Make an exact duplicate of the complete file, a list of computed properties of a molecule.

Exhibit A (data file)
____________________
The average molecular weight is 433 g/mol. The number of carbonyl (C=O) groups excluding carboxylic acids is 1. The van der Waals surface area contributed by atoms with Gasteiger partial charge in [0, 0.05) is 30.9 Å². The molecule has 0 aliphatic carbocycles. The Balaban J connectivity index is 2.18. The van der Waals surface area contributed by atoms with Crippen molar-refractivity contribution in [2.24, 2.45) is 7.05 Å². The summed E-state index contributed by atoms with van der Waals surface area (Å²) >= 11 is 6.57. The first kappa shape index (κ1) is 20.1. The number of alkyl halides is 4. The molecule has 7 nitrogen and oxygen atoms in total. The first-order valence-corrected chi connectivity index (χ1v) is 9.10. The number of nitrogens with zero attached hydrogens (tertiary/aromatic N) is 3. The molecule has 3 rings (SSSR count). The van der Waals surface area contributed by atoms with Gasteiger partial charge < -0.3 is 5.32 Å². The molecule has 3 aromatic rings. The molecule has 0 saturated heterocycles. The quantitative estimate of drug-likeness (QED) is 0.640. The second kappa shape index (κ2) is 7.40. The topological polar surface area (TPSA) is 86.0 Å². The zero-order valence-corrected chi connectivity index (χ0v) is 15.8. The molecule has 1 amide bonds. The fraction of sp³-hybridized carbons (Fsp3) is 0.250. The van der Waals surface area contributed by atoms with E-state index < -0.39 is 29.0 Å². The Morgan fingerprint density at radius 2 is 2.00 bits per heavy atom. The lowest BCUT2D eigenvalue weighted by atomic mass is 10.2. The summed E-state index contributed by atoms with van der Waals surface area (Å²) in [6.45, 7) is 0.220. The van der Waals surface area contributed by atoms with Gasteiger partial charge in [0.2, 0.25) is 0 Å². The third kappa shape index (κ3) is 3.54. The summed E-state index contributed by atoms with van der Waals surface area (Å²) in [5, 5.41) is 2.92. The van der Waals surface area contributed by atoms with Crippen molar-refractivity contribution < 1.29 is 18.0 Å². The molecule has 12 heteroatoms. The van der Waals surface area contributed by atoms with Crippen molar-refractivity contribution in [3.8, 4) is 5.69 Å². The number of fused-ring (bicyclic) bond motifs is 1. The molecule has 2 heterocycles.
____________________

The average molecular weight is 433 g/mol. The number of carbonyl (C=O) groups excluding carboxylic acids is 1. The van der Waals surface area contributed by atoms with Gasteiger partial charge in [0, 0.05) is 30.9 Å². The molecule has 0 aliphatic carbocycles. The Balaban J connectivity index is 2.18. The van der Waals surface area contributed by atoms with Crippen molar-refractivity contribution in [2.24, 2.45) is 7.05 Å². The summed E-state index contributed by atoms with van der Waals surface area (Å²) >= 11 is 6.57. The first kappa shape index (κ1) is 20.1. The number of alkyl halides is 4. The molecule has 7 nitrogen and oxygen atoms in total. The first-order valence-corrected chi connectivity index (χ1v) is 9.10. The number of nitrogens with zero attached hydrogens (tertiary/aromatic N) is 3. The molecule has 3 rings (SSSR count). The van der Waals surface area contributed by atoms with Gasteiger partial charge < -0.3 is 5.32 Å². The molecule has 3 aromatic rings. The molecule has 0 saturated heterocycles. The quantitative estimate of drug-likeness (QED) is 0.640. The second kappa shape index (κ2) is 7.40. The topological polar surface area (TPSA) is 86.0 Å². The zero-order valence-corrected chi connectivity index (χ0v) is 15.8. The molecule has 1 amide bonds. The fraction of sp³-hybridized carbons (Fsp3) is 0.250. The van der Waals surface area contributed by atoms with E-state index < -0.39 is 29.0 Å². The Morgan fingerprint density at radius 2 is 2.00 bits per heavy atom. The lowest BCUT2D eigenvalue weighted by atomic mass is 10.2. The summed E-state index contributed by atoms with van der Waals surface area (Å²) in [6.45, 7) is 0.220. The van der Waals surface area contributed by atoms with Gasteiger partial charge in [0.2, 0.25) is 0 Å². The third kappa shape index (κ3) is 3.54. The summed E-state index contributed by atoms with van der Waals surface area (Å²) in [5, 5.41) is 2.92. The van der Waals surface area contributed by atoms with Crippen molar-refractivity contribution < 1.29 is 18.0 Å². The molecule has 12 heteroatoms. The van der Waals surface area contributed by atoms with Crippen molar-refractivity contribution in [3.8, 4) is 5.69 Å². The number of fused-ring (bicyclic) bond motifs is 1. The molecule has 2 heterocycles.